More On Legal & Compliancefrom The Advisor's Professional Library
- Pay-to-Play Rule Violating the pay-to-play rule can result in serious consequences, and RIAs should adopt robust policies and procedures to prevent and detect contributions made to influence the selection of the firm by a government entity.
- Agency and Principal Transactions In passing Section 206(3) of the Investment Advisers Act, Congress recognized that principal and agency transactions can be harmful to clients. Such transactions create the opportunity for RIAs to engage in self-dealing.
More than 30 House Democrats sent a letter to Secretary of Labor Hilda Solis on Monday that not only thanked her for Phyllis Borzi’s decision to withdraw the DOL’s proposed rule redefining the term fiduciary, but also set out specific areas the new rule should address when it’s reproposed in early 2012.
The letter, which was also signed by Rep. Barney Frank, D-Mass., ranking member of the House Financial Services Committee, argued that if the previous rule had been finalized, “millions of Americans would have been left without the ability to receive adequate investment education and assistance in planning for retirement. Furthermore, the proposal would have been harmful for the many small businesses that need help in providing retirement benefits for their employees.”
The letter writing effort was led by Rep. Jim Himes, D-Conn., who addressed members of the Financial Services Institute (FSI) at FSI's Advocacy Summit in Washington in late October.
During the second day of the Advocacy Summit, where FSI members held over 260 meetings on the Hill, "we met with each office that signed the letter, urging them to do so," says FSI Spokesman Chris Paulitz. "Many of these offices committed to sign the letter during these meetings. FSI and its members followed up with each office via email and/or in person to urge them to sign the letter."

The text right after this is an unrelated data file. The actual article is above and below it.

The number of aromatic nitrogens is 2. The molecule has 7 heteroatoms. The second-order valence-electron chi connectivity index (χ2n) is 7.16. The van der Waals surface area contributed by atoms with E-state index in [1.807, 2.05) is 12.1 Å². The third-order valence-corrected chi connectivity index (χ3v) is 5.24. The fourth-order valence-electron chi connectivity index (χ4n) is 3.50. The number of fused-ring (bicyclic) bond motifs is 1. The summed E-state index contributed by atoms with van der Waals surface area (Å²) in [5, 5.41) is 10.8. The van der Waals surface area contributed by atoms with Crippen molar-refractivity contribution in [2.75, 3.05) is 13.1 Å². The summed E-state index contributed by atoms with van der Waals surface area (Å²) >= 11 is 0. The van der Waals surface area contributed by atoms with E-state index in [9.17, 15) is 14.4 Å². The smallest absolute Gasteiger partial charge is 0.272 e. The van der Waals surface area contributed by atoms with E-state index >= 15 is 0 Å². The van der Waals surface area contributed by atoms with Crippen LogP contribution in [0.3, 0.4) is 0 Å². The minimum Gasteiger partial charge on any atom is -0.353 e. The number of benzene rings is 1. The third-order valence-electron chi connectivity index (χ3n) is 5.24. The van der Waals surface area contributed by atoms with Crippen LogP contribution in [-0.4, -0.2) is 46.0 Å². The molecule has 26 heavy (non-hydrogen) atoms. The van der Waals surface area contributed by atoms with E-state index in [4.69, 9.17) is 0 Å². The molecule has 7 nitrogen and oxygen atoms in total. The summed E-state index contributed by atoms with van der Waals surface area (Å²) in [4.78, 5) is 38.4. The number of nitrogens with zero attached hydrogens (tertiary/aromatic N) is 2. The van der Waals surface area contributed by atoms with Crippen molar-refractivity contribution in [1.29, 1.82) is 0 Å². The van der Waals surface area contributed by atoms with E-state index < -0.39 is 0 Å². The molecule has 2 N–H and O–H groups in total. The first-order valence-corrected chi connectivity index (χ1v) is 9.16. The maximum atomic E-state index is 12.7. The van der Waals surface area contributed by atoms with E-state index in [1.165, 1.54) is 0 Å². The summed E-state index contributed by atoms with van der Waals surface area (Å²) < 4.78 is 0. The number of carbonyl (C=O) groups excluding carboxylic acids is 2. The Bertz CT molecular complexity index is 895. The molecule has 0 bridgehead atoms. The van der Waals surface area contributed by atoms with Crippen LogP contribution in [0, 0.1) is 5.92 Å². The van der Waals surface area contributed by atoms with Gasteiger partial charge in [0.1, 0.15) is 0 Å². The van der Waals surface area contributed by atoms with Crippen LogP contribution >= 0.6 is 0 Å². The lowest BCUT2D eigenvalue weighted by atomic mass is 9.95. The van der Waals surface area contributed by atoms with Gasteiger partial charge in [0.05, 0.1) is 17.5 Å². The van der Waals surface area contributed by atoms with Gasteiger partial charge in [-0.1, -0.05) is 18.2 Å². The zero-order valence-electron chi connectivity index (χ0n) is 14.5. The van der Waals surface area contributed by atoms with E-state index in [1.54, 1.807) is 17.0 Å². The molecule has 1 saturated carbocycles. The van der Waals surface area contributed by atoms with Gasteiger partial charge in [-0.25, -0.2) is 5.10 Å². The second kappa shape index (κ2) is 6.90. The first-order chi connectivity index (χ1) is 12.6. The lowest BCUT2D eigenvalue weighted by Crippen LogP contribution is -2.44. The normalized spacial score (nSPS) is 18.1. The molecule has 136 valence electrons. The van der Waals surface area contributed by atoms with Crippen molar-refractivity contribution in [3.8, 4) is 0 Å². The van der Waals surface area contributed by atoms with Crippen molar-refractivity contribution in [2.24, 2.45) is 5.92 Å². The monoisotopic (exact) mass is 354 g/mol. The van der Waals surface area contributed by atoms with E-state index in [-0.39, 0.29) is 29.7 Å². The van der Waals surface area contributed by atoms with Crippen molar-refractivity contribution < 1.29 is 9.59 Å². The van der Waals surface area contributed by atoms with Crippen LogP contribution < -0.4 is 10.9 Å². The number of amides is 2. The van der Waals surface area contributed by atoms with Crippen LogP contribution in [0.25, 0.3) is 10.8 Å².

In order to protect and promote retirement savings, the lawmakers wrote, DOL in its reproposed rule should conduct a thorough review of the need for a new regulation; perform a complete cost/benefit analysis; and take into account the comments submitted.
Borzi, assistant secretary for DOL’s Employee Benefits Security Administration (EBSA), told retirement plan specialists at the American Society of Pension Professionals and Actuaries (ASPPA) annual conference on Oct. 25, that the EBSA would issue a reproposed rule redefining the definition of fiduciary under the Employee Retirement Income Security Act (ERISA) “shortly after the first of the year.”
She said that while the rule proposal will include “the same structure,” the EBSA is working hard on “making changes” to certain aspects of the proposal as well as crafting a “more robust” economic analysis of the rule.
Lawmakers also said in their letter to Solis that DOL needs to “meaningfully and effectively coordinate this rulemaking effort with the SEC and the CFTC so that the Department's reproposed rule achieves the Dodd-Frank Act's objective of a uniform standard of care for investors.”
The lawmakers also urged DOL to ensure that the reproposed rule:
- Is narrowly drafted to address well-defined and documented concerns;
- Preserves the access of IRA owners and plan participants to investment services delivered by qualified financial professionals using whatever business model best fits the investor's objectives; and
- Ensures that companies can receive the investment information they need to establish plans and offer sound investment options to their employees.
Borzi also stressed during her comments on Oct. 25 that the reproposal will apply to both 401(k)s and IRAs, and made clear that critics who’ve claimed the DOL has no jurisdiction over IRAs are “simply incorrect.” She cited an Executive Reorganization of government agencies under the Jimmy Carter administration that gave DOL jurisdiction over IRAs.